Home / Commentary  / Mass lynchings: America’s forgotton 1919 atrocity

Mass lynchings: America’s forgotton 1919 atrocity

A horrible reality happened in 1919 — 56 years after slavery ended, 143 years after the Star Spangled Banner was written

At the end of World War I in 1919, Black sharecroppers in Arkansas began to unionize, triggering a mass atrocity by angry Whites — lynchings of 237 Blacks

People, Black and White say forget about slavery; let it go. But this horrible reality spoken about in this video happened in 1919 — 56 years after slavery ended. It was also 143 years after the Star Spangled Banner was written. Think about that for a moment. You should come to some obvious conclusions.

We must never forget this atrocity, nor should we ever forget slavery. It is seared in American history. America never atoned for these unspeakable horrors. These 237 souls — someone’s mother, father, sister, brother — were forgotten in history.

This should be an example to African-Americans everywhere why the fratricide among us, the reckless murder of one another must cease. Haven’t we been slain enough by others, than to turn the blood-stained saber against ourselves?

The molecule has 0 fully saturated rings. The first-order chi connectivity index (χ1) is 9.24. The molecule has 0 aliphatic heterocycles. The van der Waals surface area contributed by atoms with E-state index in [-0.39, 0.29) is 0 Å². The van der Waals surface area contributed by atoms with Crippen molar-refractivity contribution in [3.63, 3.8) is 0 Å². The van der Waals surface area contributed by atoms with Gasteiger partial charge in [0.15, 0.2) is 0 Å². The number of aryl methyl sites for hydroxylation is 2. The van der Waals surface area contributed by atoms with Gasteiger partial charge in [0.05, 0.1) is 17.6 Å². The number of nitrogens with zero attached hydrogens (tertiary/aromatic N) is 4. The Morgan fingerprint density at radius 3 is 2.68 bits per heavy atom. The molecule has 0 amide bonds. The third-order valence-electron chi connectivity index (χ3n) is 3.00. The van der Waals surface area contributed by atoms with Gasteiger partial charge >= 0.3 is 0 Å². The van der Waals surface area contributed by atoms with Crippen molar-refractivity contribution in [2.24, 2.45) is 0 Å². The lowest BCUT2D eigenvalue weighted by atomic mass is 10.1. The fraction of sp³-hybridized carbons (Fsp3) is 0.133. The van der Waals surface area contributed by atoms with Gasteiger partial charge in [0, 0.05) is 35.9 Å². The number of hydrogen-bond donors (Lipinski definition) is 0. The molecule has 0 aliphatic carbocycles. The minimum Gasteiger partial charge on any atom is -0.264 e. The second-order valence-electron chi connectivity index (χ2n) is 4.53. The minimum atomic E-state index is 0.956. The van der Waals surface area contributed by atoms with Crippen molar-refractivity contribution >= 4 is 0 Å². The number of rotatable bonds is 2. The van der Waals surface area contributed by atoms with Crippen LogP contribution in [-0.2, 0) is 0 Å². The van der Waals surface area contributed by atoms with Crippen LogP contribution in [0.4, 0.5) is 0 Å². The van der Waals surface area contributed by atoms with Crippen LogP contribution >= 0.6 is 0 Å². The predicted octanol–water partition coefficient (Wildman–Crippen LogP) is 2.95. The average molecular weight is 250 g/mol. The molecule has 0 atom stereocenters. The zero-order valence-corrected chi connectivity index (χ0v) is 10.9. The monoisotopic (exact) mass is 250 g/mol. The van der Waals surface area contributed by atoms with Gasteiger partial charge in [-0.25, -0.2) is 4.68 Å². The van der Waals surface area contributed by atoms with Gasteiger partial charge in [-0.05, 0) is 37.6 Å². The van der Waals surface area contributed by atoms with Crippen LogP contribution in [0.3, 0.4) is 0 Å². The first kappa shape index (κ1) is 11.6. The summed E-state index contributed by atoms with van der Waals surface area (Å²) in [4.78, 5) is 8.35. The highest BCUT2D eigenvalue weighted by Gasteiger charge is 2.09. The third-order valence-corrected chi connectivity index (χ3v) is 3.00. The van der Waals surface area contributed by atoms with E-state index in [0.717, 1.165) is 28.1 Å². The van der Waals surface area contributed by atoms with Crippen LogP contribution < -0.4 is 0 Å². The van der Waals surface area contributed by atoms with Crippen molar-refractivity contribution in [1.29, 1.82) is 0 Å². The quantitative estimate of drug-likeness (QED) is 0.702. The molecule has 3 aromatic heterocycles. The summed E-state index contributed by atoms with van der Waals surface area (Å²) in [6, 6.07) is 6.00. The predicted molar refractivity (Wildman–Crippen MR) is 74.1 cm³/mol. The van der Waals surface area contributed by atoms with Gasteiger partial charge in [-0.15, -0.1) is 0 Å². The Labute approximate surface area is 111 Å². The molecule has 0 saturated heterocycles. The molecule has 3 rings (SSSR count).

Blacks with blood on their hands are gravely deceived and don’t know it. The guilty must break loose from the grasp of the enemy of God and man. His chains of darkness envelop you. You can’t see them, nor can you feel them, but they are there.

READ MORE: Never Forget: America’s Forgotten Mass Lynching

Jarrette Fellows, Jr. is Publisher and Editor of Compton Herald. He attended junior and senior high school in Compton, and is an alumnus of California State University, Los Angeles.


Join the conversation!

This site uses Akismet to reduce spam. Learn how your comment data is processed.